The North Atlantic Treaty Organization was created in 1949 as a mutual defense treaty against the threat of a possible attack in Europe by the Soviet Union. Sixty five years later, the original 12 members, plus sixteen new members that joined after the collapse of the Soviet Union in 1990, are meeting to consider what to do about the new Russian threat - in Ukraine.

Randolph is about to build a new wastewater treatment facility and has a settlement agreement with the state regarding violations at the old plant. Concerns are raised over litter and vandalism at recreation areas in Wallingford, Norwich and Waitsfield. And school and town officials in Pittsford aim to lower last year's $68,000 heading bill at Lothrop Elementary School.

Vermont schools ranked third in the nation in an online list of the country's best and worst school systems this week. A community collaboration brings public art to a busy Londonderry intersection. The race for Lamoille County State's Attorney will likely be decided in this month's primary election.

Toby Talbot / AP

During the cold war, American intelligence experts would often try to divine what was going on in the Soviet Union by looking at photographs of Kremlin public events. If Ivan Somebody was in the picture two places from the Russian leader in March and again in May, but was gone in a similar photograph in July, that meant something. Most likely that Ivan was toast.

Toby Talbot / AP

People want to believe that where they live is the best place on earth. But do Vermonters have more reasons than most to believe that their state is the most exceptional?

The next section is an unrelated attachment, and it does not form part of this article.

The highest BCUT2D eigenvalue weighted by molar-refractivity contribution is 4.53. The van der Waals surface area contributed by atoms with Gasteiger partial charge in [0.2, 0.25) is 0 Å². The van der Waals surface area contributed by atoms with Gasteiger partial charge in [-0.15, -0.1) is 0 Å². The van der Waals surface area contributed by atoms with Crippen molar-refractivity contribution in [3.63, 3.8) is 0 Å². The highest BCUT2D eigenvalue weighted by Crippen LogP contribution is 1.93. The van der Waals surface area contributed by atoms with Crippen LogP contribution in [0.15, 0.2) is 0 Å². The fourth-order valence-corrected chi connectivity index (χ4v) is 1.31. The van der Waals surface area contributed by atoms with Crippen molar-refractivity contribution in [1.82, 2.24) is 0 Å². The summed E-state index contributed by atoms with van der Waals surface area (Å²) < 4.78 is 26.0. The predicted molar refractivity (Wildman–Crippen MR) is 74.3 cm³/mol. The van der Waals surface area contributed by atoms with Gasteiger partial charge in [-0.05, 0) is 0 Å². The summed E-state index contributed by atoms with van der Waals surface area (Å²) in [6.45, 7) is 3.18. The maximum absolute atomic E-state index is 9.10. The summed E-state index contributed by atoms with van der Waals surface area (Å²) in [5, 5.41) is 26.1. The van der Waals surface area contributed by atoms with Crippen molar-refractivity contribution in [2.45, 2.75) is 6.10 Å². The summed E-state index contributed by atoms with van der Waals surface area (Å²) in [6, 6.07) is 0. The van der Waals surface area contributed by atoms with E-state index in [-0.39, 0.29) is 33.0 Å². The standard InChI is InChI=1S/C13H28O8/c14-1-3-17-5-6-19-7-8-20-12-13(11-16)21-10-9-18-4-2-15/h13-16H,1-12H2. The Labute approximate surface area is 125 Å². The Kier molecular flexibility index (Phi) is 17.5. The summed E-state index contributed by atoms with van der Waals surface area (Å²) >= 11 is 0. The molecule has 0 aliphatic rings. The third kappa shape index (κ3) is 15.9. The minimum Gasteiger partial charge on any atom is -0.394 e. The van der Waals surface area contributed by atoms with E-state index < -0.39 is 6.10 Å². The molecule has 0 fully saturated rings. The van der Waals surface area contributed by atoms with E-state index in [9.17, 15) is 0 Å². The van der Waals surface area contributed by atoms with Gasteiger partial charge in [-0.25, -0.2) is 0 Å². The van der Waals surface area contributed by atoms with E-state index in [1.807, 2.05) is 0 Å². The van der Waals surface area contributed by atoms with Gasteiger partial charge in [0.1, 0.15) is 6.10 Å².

In the recent Kids Count survey, we were ranked second in child well being. We have the second most breweries per capita. A CNBC ranking lists Vermont as the second most livable state, citing factors such as our healthy population, low crime rate, and clean air and water.

Community solar projects around Vermont were awarded $442,000 in Clean Energy Development Grant funds this week. Towns across the state are setting property tax rates and mailing out annual tax bills. The final community participation event for the planning of Montpelier's One Taylor Street project has been moved back to September.

Correction, August 4, 2014 at 11:30 a.m.: The FY 2015 tax rate increase in Hinesburg is $0.0085, not $0.85, as was stated in the town's July 24 draft select board meeting minutes and originally reported in this story.

Public Post looks into Vermont's customizable emergency alert system, which is online and expanding. Several ski areas have taken on major projects, from a new orange  "six pack bubble chairlift" at Okemo to a parking garage in Stowe. And now's the time to nominate your favorite summer or fall event for the Vermont Chamber's top ten list.

When I went into the Sinai desert with Israeli forces in June of 1967, I harbored no doubts about the morality of that war. Against the backdrop of bellicose Arab boasts to drive the Israelis into the sea, Egyptian President Gamal Abdel Nasser demanded the removal of 3400 UN forces forming a buffer zone between Egypt and Israel, setting the stage for a new round of fighting. The Israeli’s preemptively attacked and it was a rout. The Egyptian air force was destroyed largely on the ground, in the first hours of the war.

Public Post looks at an Environmental Court settlement between the State and Maple Glen campground in Sheldon, that includes a $28,750 fine and permitting requirements. Towns are employing a few different different tactics in an effort to comply with the online posting mandates of the revised Vermont Open Meeting Law. And the Hartford Police Department is offering citizens a chance to learn more about law enforcement through a 10-week course this fall.

Public Post dives into new online posting requirements for town websites in Vermont's updated Open Meeting Law, which goes into effect July 1. That's also the date some provisions of the state's 2012 Universal Recycling Law go into effect and Public Post discusses those mandates as well as some other trash-related news. And Montpelier has taken the first step toward installing parking meters that can take payments via credit cards and smartphones.